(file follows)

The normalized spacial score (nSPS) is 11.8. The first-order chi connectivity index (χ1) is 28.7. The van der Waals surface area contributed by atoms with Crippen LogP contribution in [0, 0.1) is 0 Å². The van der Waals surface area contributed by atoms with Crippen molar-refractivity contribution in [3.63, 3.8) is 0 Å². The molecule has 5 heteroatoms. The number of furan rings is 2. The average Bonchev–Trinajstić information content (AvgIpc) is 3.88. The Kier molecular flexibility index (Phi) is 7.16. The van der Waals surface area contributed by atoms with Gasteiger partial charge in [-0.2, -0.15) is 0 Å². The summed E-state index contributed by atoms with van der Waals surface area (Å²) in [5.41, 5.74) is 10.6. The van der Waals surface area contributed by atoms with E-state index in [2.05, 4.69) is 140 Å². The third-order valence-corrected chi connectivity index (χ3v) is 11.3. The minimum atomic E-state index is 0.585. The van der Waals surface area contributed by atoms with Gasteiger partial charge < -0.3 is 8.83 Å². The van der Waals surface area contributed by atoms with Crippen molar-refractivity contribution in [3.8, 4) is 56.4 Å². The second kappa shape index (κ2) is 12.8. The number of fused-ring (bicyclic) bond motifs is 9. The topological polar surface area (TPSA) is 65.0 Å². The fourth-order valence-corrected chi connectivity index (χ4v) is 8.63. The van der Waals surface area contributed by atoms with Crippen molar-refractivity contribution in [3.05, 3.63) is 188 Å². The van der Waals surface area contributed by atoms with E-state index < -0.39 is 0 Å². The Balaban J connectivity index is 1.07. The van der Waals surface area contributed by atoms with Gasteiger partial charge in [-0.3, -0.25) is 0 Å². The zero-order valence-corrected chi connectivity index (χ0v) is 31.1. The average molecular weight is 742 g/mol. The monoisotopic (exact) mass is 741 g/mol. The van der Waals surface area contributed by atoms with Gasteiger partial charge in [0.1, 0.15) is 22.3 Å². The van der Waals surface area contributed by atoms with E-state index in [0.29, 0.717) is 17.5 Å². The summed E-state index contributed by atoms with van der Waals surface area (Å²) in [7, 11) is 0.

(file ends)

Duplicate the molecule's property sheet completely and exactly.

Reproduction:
The normalized spacial score (nSPS) is 11.8. The first-order chi connectivity index (χ1) is 28.7. The van der Waals surface area contributed by atoms with Crippen LogP contribution in [0, 0.1) is 0 Å². The van der Waals surface area contributed by atoms with Crippen molar-refractivity contribution in [3.63, 3.8) is 0 Å². The molecule has 5 heteroatoms. The number of furan rings is 2. The average Bonchev–Trinajstić information content (AvgIpc) is 3.88. The Kier molecular flexibility index (Phi) is 7.16. The van der Waals surface area contributed by atoms with Gasteiger partial charge in [-0.2, -0.15) is 0 Å². The summed E-state index contributed by atoms with van der Waals surface area (Å²) in [5.41, 5.74) is 10.6. The van der Waals surface area contributed by atoms with E-state index in [2.05, 4.69) is 140 Å². The third-order valence-corrected chi connectivity index (χ3v) is 11.3. The minimum atomic E-state index is 0.585. The van der Waals surface area contributed by atoms with Gasteiger partial charge < -0.3 is 8.83 Å². The van der Waals surface area contributed by atoms with Crippen molar-refractivity contribution in [3.8, 4) is 56.4 Å². The second kappa shape index (κ2) is 12.8. The number of fused-ring (bicyclic) bond motifs is 9. The topological polar surface area (TPSA) is 65.0 Å². The fourth-order valence-corrected chi connectivity index (χ4v) is 8.63. The van der Waals surface area contributed by atoms with Crippen molar-refractivity contribution in [3.05, 3.63) is 188 Å². The van der Waals surface area contributed by atoms with E-state index < -0.39 is 0 Å². The Balaban J connectivity index is 1.07. The van der Waals surface area contributed by atoms with Gasteiger partial charge in [-0.3, -0.25) is 0 Å². The zero-order valence-corrected chi connectivity index (χ0v) is 31.1. The average molecular weight is 742 g/mol. The monoisotopic (exact) mass is 741 g/mol. The van der Waals surface area contributed by atoms with Gasteiger partial charge in [0.1, 0.15) is 22.3 Å². The van der Waals surface area contributed by atoms with E-state index in [0.29, 0.717) is 17.5 Å². The summed E-state index contributed by atoms with van der Waals surface area (Å²) in [7, 11) is 0.